The little Italian stallion makes a strong case for itself in the way of curb appeal alone. For starters it’s not a Mini Cooper. Any Seattleite who throws a handful of Skittles over their shoulder is bound to hit at least six of those popular little runabouts, or the headliner of their own for that matter.
Dressed up in Fiat’s Sport package the 500 comes equipped with sixteen-inch alloy wheels, a roof spoiler, fog lamps, tighter suspension tuning, recalibrated steering, sport seats and a five-speed manual.
Commonplace sports upgrades such as these sometimes only serve as flimsy attempts to slap sports car image on a vehicle that will still make finding a manager’s special on milk the most exciting part of a trip to the grocery store.
This isn’t the case with the 500, and a big reason for that is how incredibly small it is. Besides the Smart Fortwo the 500 is the smallest car sold in the United States. On a car of its size adding a sports package with sport-tuned suspension, more responsive steering and manual transmission turns it into a joyously tossable car that's surprisingly fun on just about any city street.
The result is a rarity of the daily driver breed that can provide a giddy thrill in places a Dodge Challenger would only be able to grunt and growl in frustration.
The 500 doesn’t need a drag strip or passing lane to impress, it prefers cutting hard lines through roundabouts and darting through city traffic to make it to an office supplies store before close; any road is big enough for a thrill.
Still, for as much fun as the 500 Sport can extract from day-to-day driving it’s not advisable to test it against many other cars in a test of raw acceleration. Besides the high-performance Abarth 500, all other models are powered by a 1.4-liter four-cylinder that produces 102hp and 98 pound-feet of torque.
Those are respectable numbers for such a wee car, until you come to an inevitable point in any Fiat 500 review:
The Mini Cooper Comparison
In a best case scenario the 500 can make it from 0 to 60mph in 10.5 seconds with a manual transmission – nearly 1.5 seconds slower than a base Mini Cooper.
On top of that the Mini has nearly identical fuel economy numbers to the 500’s impressive 30cty/38hwy. Looking at it that way, the 500’s smaller platform can seem less like a selling point and more like Smart Fortwo gimmickry aimed at people who know about as much about Italian cars as they do Stouffer’s lasagna.
But looks can be deceiving. Despite being 7 inches shorter in length and 2 inches narrower than the Mini, the 500 is 4 inches taller. With the added height the 500 is able to accommodate a more upright seating position that increases legroom, visibility and creates a “bigger” cabin feel.
Aside from “the feel”, the 500 boasts 9.5 cubic feet of luggage space – significantly more than the Mini. With the 500’s backseats down luggage capacity grows to 30.2 cubic feet – nearly 25 percent more than a Cooper hatchback.
Keeping in mind the 500 starts at about four grand less than a base Mini Cooper hatchback, there’s plenty of reason to give it a serious look. Other cars in its market segment are more spacious and faster in a straight line for comparable money, but few if any can provide such a unique fun factor behind the wheel.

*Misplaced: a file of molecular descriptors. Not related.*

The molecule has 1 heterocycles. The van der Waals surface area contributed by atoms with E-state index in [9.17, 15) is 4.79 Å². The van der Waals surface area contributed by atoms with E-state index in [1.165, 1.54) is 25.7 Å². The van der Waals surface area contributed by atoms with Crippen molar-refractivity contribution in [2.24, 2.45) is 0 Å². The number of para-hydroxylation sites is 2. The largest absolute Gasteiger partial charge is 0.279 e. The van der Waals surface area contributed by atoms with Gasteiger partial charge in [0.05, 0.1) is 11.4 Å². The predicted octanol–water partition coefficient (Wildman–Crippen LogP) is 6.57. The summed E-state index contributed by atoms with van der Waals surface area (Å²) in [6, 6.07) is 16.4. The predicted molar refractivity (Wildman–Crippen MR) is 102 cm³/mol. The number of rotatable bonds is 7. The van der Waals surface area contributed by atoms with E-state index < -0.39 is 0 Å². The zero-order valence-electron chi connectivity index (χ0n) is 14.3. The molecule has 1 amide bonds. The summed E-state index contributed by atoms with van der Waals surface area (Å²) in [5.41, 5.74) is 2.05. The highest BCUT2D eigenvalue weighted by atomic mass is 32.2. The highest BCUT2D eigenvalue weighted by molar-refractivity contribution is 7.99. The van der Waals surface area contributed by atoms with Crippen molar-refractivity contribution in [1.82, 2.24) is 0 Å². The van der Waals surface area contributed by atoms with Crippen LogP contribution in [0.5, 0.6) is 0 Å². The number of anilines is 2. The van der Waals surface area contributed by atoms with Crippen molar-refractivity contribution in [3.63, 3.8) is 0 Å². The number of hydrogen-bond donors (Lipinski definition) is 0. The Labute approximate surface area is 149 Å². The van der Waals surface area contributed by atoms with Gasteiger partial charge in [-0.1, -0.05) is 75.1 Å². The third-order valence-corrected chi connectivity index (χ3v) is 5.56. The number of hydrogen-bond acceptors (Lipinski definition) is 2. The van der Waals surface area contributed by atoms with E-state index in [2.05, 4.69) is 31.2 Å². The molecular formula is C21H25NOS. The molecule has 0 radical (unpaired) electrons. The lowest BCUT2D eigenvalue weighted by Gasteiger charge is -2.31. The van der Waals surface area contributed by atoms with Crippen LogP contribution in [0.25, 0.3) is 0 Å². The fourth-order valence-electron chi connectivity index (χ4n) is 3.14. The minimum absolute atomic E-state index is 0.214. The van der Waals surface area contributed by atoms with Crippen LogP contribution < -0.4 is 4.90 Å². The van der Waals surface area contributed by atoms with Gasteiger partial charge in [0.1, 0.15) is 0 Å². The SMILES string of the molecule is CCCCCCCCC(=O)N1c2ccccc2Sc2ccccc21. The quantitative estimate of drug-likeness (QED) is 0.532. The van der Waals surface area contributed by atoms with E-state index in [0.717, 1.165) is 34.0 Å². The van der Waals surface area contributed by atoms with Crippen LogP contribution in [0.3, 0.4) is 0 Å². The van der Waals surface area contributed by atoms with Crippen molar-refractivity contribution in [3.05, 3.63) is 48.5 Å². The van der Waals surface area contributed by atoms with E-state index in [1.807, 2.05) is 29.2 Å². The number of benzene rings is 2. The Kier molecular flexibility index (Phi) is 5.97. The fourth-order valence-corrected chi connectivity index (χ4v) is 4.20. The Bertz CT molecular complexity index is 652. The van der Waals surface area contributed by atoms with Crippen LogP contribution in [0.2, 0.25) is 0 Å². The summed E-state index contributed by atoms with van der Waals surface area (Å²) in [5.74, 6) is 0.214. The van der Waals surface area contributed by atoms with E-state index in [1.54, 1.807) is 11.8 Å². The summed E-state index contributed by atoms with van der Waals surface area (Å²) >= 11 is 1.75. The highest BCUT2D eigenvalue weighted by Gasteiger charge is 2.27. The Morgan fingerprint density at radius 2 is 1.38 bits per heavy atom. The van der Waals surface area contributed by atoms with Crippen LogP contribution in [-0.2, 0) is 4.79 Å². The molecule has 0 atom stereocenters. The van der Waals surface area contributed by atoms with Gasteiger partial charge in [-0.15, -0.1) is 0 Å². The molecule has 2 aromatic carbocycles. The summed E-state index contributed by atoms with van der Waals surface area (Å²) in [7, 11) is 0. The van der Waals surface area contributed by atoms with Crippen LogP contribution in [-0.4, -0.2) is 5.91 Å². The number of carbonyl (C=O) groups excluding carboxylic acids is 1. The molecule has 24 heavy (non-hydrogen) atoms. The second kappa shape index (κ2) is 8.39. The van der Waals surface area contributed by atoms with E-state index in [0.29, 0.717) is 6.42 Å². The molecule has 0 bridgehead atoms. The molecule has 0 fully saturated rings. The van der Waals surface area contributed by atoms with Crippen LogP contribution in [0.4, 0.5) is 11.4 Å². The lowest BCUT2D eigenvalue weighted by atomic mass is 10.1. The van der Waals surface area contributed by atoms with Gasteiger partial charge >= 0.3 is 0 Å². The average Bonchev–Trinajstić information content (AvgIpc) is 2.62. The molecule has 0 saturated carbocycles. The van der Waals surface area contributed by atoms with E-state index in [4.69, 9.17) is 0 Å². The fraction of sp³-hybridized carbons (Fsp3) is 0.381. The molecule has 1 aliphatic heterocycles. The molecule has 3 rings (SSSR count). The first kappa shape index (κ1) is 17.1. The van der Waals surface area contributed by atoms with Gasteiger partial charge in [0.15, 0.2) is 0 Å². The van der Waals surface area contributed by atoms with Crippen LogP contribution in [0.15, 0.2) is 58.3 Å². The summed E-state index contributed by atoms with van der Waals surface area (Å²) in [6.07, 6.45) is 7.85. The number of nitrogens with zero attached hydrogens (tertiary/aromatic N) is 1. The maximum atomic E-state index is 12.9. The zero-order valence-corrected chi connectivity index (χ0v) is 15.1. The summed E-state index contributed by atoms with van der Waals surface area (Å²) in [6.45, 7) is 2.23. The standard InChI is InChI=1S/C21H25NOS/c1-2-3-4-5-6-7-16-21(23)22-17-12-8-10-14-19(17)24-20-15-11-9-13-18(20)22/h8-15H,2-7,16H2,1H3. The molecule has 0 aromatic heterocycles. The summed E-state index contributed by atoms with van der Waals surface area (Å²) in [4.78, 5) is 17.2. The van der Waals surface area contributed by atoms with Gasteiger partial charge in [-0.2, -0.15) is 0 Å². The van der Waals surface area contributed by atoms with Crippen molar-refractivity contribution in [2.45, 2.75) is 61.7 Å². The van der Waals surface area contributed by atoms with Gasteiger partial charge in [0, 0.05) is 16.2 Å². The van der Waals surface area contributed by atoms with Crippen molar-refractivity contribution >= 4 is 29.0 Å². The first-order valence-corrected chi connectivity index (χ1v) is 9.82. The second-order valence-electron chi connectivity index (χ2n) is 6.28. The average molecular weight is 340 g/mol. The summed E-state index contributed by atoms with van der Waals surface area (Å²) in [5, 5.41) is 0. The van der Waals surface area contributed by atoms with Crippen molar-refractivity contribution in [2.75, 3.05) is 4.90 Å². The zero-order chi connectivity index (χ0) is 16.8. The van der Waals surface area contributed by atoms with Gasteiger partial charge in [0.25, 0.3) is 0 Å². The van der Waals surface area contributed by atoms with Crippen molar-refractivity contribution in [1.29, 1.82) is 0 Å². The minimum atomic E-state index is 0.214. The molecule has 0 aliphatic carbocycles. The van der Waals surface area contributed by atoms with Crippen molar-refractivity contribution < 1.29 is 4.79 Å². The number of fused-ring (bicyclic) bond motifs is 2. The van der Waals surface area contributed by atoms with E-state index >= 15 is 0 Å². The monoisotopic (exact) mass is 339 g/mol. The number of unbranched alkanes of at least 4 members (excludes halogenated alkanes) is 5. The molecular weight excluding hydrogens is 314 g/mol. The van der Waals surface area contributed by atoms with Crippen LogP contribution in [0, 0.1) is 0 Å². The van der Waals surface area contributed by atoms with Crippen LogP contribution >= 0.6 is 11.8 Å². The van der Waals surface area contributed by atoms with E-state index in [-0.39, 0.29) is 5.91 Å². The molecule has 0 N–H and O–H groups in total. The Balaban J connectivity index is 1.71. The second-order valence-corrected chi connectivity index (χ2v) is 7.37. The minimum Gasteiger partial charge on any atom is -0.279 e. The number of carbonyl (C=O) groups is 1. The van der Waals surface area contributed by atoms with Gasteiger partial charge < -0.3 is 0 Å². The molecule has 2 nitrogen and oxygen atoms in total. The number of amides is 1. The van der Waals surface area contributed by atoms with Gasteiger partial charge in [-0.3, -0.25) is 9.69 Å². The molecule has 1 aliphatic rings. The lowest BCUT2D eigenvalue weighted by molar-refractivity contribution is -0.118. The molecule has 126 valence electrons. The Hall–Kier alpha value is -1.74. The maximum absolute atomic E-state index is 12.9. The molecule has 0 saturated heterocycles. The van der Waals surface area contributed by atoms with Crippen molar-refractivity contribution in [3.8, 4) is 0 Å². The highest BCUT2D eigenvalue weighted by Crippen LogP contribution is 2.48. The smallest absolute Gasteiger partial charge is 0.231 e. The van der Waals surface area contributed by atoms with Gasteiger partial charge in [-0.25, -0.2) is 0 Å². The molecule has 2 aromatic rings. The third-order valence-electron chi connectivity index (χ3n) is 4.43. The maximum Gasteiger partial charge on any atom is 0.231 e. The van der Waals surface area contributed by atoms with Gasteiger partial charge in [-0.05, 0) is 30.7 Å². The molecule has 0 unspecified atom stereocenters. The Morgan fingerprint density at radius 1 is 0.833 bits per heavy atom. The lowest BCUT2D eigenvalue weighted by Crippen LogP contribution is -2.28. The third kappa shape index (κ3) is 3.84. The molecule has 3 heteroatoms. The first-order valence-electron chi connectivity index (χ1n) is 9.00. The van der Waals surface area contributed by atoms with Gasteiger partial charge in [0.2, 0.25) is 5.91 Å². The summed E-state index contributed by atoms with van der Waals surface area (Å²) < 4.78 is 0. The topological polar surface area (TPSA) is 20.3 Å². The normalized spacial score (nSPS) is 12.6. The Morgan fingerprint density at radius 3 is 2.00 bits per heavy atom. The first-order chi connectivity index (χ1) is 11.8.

Plus, it’s not every decade Americans can put a new Italian car in their driveway for around sixteen grand. Those who really want to live the dream should opt for the Sport package - it's well worth the money.
Chrysler aims to be the first U.S. automaker to produce a factory-built pickup truck that is powered mainly by natural gas, the Associated Press reports.
The privately held company said today that its new Ram 2500 Heavy Duty CNG truck will be sold to commercial customers that operate truck fleets. The company expects to deliver the first trucks in July.
The truck will have natural gas tanks and an 8-gallon fuel tank for gasoline. Chrysler said a small amount of gasoline is needed to start the truck, but after ignition it runs entirely on natural gas. If the natural gas tanks run out, the engine can switch to gasoline.
Fiat and the new Chrysler Group LLC will honor car buyers’ rights under Idaho’s “Lemon Law,” Idaho Attorney General Lawrence Wasden announced today, when the new company takes control of the auto maker. That includes those who bought or leased their vehicles from the “old” Chrysler. “The continuation of consumers’ rights under Idaho’s Lemon Law is a significant issue that has arisen in the wake of the recent auto manufacturers’ bankruptcies,” Wasden said. “I commend Fiat and the new Chrysler Group for its willingness to protect the interests of Chrysler’s customers, and I hope similar considerations will be extended to General Motors’ customers.”
Under Idaho’s “Lemon Law,” consumers can get refunds or a replacement vehicle if a new car develops a significant problem that can’t be repaired after repeated attempts. Other states also have such laws; state attorneys general negotiated with the new Chrysler Group LLC to reach the agreement that lemon laws will be honored. The new Chrysler group will be owned by Fiat, the United Auto Workers, the United States and Canada, after the car manufacturer goes through Chapter 11 bankruptcy.
Good morning, Netizens…
Chrysler, the third-largest automotive manufacturer, will seek bankruptcy protection and enter an alliance with the Italian automaker Fiat, the White House announced Thursday. According to my memory, it is the first time since 1933 and the days of the humble Studebaker, that an automotive manufacturer has filed for bankrupcy.
President Obama called the deal “a new lease on life” for the troubled auto maker, and promised a quick, surgical bankruptcy.
One presupposes that the union members and the bondholders for Chrysler would never dissent in such an agreement, but I could be wrong. More details and perhaps a better analysis of the bankruptcy are forthcoming.